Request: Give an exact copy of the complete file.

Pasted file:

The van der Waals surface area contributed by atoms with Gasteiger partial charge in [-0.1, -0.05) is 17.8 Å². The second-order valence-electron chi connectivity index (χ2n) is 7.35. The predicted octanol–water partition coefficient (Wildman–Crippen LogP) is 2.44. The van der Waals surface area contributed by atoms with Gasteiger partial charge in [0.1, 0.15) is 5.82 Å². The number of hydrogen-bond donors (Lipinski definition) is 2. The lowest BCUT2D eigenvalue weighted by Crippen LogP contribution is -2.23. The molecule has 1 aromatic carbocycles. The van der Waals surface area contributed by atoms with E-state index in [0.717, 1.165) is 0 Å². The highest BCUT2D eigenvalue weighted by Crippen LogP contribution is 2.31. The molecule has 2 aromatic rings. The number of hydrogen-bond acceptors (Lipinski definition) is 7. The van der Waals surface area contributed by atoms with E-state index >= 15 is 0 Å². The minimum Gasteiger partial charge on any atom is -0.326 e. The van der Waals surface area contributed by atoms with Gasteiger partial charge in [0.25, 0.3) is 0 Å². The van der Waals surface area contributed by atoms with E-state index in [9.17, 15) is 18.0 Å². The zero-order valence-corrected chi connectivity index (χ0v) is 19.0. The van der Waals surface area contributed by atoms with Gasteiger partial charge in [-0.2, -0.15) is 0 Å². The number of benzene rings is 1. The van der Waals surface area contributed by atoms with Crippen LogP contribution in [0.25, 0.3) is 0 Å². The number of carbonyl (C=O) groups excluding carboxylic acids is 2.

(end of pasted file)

The van der Waals surface area contributed by atoms with Gasteiger partial charge in [-0.1, -0.05) is 17.8 Å². The second-order valence-electron chi connectivity index (χ2n) is 7.35. The predicted octanol–water partition coefficient (Wildman–Crippen LogP) is 2.44. The van der Waals surface area contributed by atoms with Gasteiger partial charge in [0.1, 0.15) is 5.82 Å². The number of hydrogen-bond donors (Lipinski definition) is 2. The lowest BCUT2D eigenvalue weighted by Crippen LogP contribution is -2.23. The molecule has 1 aromatic carbocycles. The van der Waals surface area contributed by atoms with E-state index in [0.717, 1.165) is 0 Å². The highest BCUT2D eigenvalue weighted by Crippen LogP contribution is 2.31. The molecule has 2 aromatic rings. The number of hydrogen-bond acceptors (Lipinski definition) is 7. The van der Waals surface area contributed by atoms with E-state index >= 15 is 0 Å². The minimum Gasteiger partial charge on any atom is -0.326 e. The van der Waals surface area contributed by atoms with Gasteiger partial charge in [0.25, 0.3) is 0 Å². The van der Waals surface area contributed by atoms with E-state index in [9.17, 15) is 18.0 Å². The zero-order valence-corrected chi connectivity index (χ0v) is 19.0. The van der Waals surface area contributed by atoms with Gasteiger partial charge in [-0.2, -0.15) is 0 Å². The number of benzene rings is 1. The van der Waals surface area contributed by atoms with Crippen LogP contribution in [0.25, 0.3) is 0 Å². The number of carbonyl (C=O) groups excluding carboxylic acids is 2.